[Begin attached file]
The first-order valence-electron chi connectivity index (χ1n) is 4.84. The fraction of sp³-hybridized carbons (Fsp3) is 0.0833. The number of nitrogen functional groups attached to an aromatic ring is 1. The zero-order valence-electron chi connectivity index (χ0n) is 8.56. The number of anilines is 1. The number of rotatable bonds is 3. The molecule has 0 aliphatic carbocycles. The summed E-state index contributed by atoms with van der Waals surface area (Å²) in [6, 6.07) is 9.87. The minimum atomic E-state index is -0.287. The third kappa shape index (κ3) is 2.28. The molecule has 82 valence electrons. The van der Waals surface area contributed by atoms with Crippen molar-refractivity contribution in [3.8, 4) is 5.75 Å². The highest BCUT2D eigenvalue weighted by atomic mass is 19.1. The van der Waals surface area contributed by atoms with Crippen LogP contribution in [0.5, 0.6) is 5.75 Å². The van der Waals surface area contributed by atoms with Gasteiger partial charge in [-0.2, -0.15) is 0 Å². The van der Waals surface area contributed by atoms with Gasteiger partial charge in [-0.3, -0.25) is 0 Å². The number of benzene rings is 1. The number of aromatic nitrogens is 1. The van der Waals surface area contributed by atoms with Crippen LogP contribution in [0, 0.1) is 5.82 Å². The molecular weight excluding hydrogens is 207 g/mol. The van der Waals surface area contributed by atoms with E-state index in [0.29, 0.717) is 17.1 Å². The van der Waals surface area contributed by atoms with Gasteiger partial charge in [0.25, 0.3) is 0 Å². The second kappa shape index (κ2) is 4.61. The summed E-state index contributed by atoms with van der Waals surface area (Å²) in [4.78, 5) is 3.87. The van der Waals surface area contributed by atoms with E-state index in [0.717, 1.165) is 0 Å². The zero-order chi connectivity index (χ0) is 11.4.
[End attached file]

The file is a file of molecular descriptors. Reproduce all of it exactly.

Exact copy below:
The first-order valence-electron chi connectivity index (χ1n) is 4.84. The fraction of sp³-hybridized carbons (Fsp3) is 0.0833. The number of nitrogen functional groups attached to an aromatic ring is 1. The zero-order valence-electron chi connectivity index (χ0n) is 8.56. The number of anilines is 1. The number of rotatable bonds is 3. The molecule has 0 aliphatic carbocycles. The summed E-state index contributed by atoms with van der Waals surface area (Å²) in [6, 6.07) is 9.87. The minimum atomic E-state index is -0.287. The third kappa shape index (κ3) is 2.28. The molecule has 82 valence electrons. The van der Waals surface area contributed by atoms with Crippen molar-refractivity contribution in [3.8, 4) is 5.75 Å². The highest BCUT2D eigenvalue weighted by atomic mass is 19.1. The van der Waals surface area contributed by atoms with Crippen LogP contribution in [0.5, 0.6) is 5.75 Å². The van der Waals surface area contributed by atoms with Gasteiger partial charge in [-0.2, -0.15) is 0 Å². The van der Waals surface area contributed by atoms with Gasteiger partial charge in [-0.3, -0.25) is 0 Å². The number of benzene rings is 1. The number of aromatic nitrogens is 1. The van der Waals surface area contributed by atoms with Crippen LogP contribution in [0, 0.1) is 5.82 Å². The molecular weight excluding hydrogens is 207 g/mol. The van der Waals surface area contributed by atoms with E-state index in [0.29, 0.717) is 17.1 Å². The van der Waals surface area contributed by atoms with Gasteiger partial charge in [0.25, 0.3) is 0 Å². The second kappa shape index (κ2) is 4.61. The summed E-state index contributed by atoms with van der Waals surface area (Å²) in [4.78, 5) is 3.87. The van der Waals surface area contributed by atoms with E-state index in [0.717, 1.165) is 0 Å². The zero-order chi connectivity index (χ0) is 11.4.